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By Jonathan Jones, Global Product Category Manager, Raychem.

If we are to see an increased demand for safety in public areas and buildings, and a subsequent change in regulaons, it is up to the industry as a whole to drive product improvement and promote best pracce when it comes to installing heattracing soluons made from nonhazardous materials.


he growing demand for improved energy efficiency across the commercial and large scale building sector has led increasing numbers of developers to replace existing products with smart solutions. The aim is often to meet ISO 14000, a series of standards that comply with applicable law, and minimise the negative effect that equipment has on energy efficiency. Such investments also enhance the life of buildings and decrease maintenance and repair costs, but the safety credentials of products installed play a significant role in the decision- making process.

Successful fire safety design, for example, requires an understanding of a wide range of issues such as fire source, smoke movement, heat transfer to the building structure, detection, human behaviour and toxicity – all of which must also comply with industry regulations and regional standards. Each component must pass building safety tests. For cables, most of these focus on the reaction of the materials to fire as, in the event of a fire, the primary danger is not the fire itself but the smoke and gases produced.

Historically, cables were often insulated with polyvinyl chloride (PVC) or similar materials. But PVC releases toxic chlorine gas when melted, while the alternative – halogen cables – produce a thick black smoke when they come in contact with water, considerably hindering the evacuation of a building during a fire.

Furthermore, halogens also bind with moisture to create acid, potentially harming people and causing corrosion and damage to costly equipment.

Improving building safety and performance T

As a result, a number of cable flame retardance and smoke density test standards have been written by the International Electrotechnical Commission (IEC) and introduced alongside other European regulations with the aim of decreasing risk to building users.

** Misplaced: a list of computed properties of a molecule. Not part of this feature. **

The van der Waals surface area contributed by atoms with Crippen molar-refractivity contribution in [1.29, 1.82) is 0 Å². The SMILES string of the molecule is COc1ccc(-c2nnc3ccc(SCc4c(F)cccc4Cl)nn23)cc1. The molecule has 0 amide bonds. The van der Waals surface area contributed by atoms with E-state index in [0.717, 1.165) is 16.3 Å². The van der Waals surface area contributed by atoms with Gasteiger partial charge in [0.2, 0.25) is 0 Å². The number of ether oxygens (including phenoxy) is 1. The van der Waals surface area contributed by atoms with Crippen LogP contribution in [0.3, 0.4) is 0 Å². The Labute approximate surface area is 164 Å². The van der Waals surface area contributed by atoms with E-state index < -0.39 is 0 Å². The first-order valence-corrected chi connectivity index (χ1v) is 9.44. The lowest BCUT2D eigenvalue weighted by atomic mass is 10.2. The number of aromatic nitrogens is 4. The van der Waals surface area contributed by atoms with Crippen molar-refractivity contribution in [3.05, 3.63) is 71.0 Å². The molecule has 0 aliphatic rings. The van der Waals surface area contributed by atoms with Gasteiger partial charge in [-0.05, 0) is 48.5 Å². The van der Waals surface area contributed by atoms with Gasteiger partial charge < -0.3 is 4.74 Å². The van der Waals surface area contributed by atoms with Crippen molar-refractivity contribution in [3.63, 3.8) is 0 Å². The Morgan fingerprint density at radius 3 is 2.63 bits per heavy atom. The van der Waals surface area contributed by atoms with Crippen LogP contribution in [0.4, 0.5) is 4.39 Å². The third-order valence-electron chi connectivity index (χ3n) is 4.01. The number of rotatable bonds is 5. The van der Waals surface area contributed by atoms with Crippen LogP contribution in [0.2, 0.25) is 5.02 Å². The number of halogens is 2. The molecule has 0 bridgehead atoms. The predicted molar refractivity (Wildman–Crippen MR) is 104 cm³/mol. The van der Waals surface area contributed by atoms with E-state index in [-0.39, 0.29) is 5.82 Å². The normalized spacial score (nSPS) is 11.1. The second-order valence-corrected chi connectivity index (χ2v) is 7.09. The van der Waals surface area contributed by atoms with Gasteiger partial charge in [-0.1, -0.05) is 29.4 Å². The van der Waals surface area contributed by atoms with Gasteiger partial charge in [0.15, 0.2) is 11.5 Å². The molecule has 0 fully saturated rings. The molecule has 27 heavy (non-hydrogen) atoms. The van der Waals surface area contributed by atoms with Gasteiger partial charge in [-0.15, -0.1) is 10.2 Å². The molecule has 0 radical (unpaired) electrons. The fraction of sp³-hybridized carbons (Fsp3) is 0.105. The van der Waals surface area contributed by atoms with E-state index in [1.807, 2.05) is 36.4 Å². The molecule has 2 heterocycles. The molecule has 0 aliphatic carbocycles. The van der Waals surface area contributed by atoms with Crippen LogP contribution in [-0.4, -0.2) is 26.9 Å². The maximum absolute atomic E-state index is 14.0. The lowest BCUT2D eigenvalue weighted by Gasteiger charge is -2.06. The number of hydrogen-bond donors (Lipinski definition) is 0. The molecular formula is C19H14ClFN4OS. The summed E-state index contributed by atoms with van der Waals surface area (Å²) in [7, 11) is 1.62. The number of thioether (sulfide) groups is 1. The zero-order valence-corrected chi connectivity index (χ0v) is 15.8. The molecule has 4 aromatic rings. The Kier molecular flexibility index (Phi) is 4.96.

But while heating cables for industrial and commercial applications must be compliant with these standards to be approved for large-scale renovation projects, the majority of regulations focus only on general cables and their reaction towards fire.

Although there are a few regulations that focus specifically on the flame retardancy of heat tracing cables, such as the IEC62395:2013 standard, this at present only requires a heating cable to be self-extinguishing within one minute, and does not include any specifications for low smoke or zero halogen properties. If we are to see an increased demand for safety in public areas and buildings, and a subsequent change in regulations, it is up to the industry as a whole to drive product improvement and promote best practice when it comes to installing heat-tracing solutions made from non-hazardous materials.

Ensuring winter safety

With UK winter temperatures regularly dipping to -12°C in some rural areas and -7°C in urban areas, it is also critical that buildings are

adequately protected against cold weather and the risks it poses to building infrastructure. Burst water pipes, for example, are a common occurrence that can result in significant damage and costly repairs.

To help protect pipes from freezing and address the industry’s concerns around building safety in the event of a fire, Raychem has developed a range of low smoke zero halogen (LSZH) self- regulating heat-tracing cables, XL-Trace. Designed to provide safe and efficient pipe- freeze protection for commercial and residential buildings, the range uses self-regulating heat trace technology to emit only the required amount of heat according to the ambient temperature. The result is a significant energy saving compared to constant wattage series heaters and zone heating cables that use the same amount of power all the time. The new LSZH jacket material of the XL-Trace range meets the requirements of low-smoke testing (with compliance to IEC61034-2), and ensures a safer environment by providing enhanced resistance under the IEC62395 flammability test, meaning that the cables do not spread fire. The cables also minimise smoke emissions by up to 90% compared to typical polyolefin jacketed cables.

Ensuring the safety of a building, and considering all aspects that can impact this, is one of the most important considerations for today’s architects, engineers and contractors.


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